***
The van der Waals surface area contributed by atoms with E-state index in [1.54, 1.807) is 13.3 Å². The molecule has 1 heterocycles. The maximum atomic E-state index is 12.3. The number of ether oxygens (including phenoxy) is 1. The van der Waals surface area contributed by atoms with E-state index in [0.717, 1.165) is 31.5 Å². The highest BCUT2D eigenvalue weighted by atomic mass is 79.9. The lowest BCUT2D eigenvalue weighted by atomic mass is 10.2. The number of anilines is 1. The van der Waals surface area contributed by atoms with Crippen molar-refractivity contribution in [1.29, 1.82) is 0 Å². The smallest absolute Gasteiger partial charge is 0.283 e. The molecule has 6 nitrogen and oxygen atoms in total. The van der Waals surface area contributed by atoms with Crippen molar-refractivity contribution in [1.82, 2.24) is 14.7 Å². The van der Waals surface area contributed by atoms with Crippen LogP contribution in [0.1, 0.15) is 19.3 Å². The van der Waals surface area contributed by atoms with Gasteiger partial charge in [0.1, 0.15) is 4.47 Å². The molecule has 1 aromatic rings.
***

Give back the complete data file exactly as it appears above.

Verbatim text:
The van der Waals surface area contributed by atoms with E-state index in [1.54, 1.807) is 13.3 Å². The molecule has 1 heterocycles. The maximum atomic E-state index is 12.3. The number of ether oxygens (including phenoxy) is 1. The van der Waals surface area contributed by atoms with E-state index in [0.717, 1.165) is 31.5 Å². The highest BCUT2D eigenvalue weighted by atomic mass is 79.9. The lowest BCUT2D eigenvalue weighted by atomic mass is 10.2. The number of anilines is 1. The van der Waals surface area contributed by atoms with Crippen molar-refractivity contribution in [1.29, 1.82) is 0 Å². The smallest absolute Gasteiger partial charge is 0.283 e. The molecule has 6 nitrogen and oxygen atoms in total. The van der Waals surface area contributed by atoms with Crippen molar-refractivity contribution in [1.82, 2.24) is 14.7 Å². The van der Waals surface area contributed by atoms with Crippen LogP contribution in [0.1, 0.15) is 19.3 Å². The van der Waals surface area contributed by atoms with Gasteiger partial charge in [0.1, 0.15) is 4.47 Å². The molecule has 1 aromatic rings.